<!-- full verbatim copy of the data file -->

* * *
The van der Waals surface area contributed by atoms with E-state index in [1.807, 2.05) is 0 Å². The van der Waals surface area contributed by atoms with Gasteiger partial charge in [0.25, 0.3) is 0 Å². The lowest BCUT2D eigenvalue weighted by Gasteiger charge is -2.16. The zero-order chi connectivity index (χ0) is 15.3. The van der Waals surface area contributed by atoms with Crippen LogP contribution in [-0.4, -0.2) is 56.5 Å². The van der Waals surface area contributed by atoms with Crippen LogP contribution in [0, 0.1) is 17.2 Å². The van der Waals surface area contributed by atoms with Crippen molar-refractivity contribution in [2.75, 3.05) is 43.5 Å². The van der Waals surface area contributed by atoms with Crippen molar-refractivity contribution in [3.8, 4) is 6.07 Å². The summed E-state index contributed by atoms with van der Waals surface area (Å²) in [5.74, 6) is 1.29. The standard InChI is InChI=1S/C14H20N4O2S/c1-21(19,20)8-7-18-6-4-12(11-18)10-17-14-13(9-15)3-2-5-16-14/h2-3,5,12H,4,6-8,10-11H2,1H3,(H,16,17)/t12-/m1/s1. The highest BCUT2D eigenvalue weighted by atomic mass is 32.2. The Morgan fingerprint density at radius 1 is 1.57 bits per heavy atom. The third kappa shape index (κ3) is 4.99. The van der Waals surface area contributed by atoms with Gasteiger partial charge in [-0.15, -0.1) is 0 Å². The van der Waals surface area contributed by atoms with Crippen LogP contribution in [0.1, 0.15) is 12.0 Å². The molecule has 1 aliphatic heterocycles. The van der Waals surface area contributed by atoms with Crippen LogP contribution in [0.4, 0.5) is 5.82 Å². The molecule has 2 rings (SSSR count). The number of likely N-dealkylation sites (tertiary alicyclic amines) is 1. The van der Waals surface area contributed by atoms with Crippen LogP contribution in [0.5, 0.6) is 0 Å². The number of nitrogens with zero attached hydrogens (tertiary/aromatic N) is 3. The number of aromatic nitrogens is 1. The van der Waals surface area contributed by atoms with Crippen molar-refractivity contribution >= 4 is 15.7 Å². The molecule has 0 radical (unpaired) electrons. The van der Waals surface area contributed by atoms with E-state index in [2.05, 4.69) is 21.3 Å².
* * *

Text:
The van der Waals surface area contributed by atoms with E-state index in [1.807, 2.05) is 0 Å². The van der Waals surface area contributed by atoms with Gasteiger partial charge in [0.25, 0.3) is 0 Å². The lowest BCUT2D eigenvalue weighted by Gasteiger charge is -2.16. The zero-order chi connectivity index (χ0) is 15.3. The van der Waals surface area contributed by atoms with Crippen LogP contribution in [-0.4, -0.2) is 56.5 Å². The van der Waals surface area contributed by atoms with Crippen LogP contribution in [0, 0.1) is 17.2 Å². The van der Waals surface area contributed by atoms with Crippen molar-refractivity contribution in [2.75, 3.05) is 43.5 Å². The van der Waals surface area contributed by atoms with Crippen molar-refractivity contribution in [3.8, 4) is 6.07 Å². The summed E-state index contributed by atoms with van der Waals surface area (Å²) in [5.74, 6) is 1.29. The standard InChI is InChI=1S/C14H20N4O2S/c1-21(19,20)8-7-18-6-4-12(11-18)10-17-14-13(9-15)3-2-5-16-14/h2-3,5,12H,4,6-8,10-11H2,1H3,(H,16,17)/t12-/m1/s1. The highest BCUT2D eigenvalue weighted by atomic mass is 32.2. The Morgan fingerprint density at radius 1 is 1.57 bits per heavy atom. The third kappa shape index (κ3) is 4.99. The van der Waals surface area contributed by atoms with Gasteiger partial charge in [-0.15, -0.1) is 0 Å². The van der Waals surface area contributed by atoms with Crippen LogP contribution in [0.1, 0.15) is 12.0 Å². The molecule has 1 aliphatic heterocycles. The van der Waals surface area contributed by atoms with Crippen LogP contribution in [0.4, 0.5) is 5.82 Å². The molecule has 2 rings (SSSR count). The number of likely N-dealkylation sites (tertiary alicyclic amines) is 1. The van der Waals surface area contributed by atoms with Crippen LogP contribution in [0.5, 0.6) is 0 Å². The number of nitrogens with zero attached hydrogens (tertiary/aromatic N) is 3. The number of aromatic nitrogens is 1. The van der Waals surface area contributed by atoms with Crippen molar-refractivity contribution >= 4 is 15.7 Å². The molecule has 0 radical (unpaired) electrons. The van der Waals surface area contributed by atoms with E-state index in [2.05, 4.69) is 21.3 Å².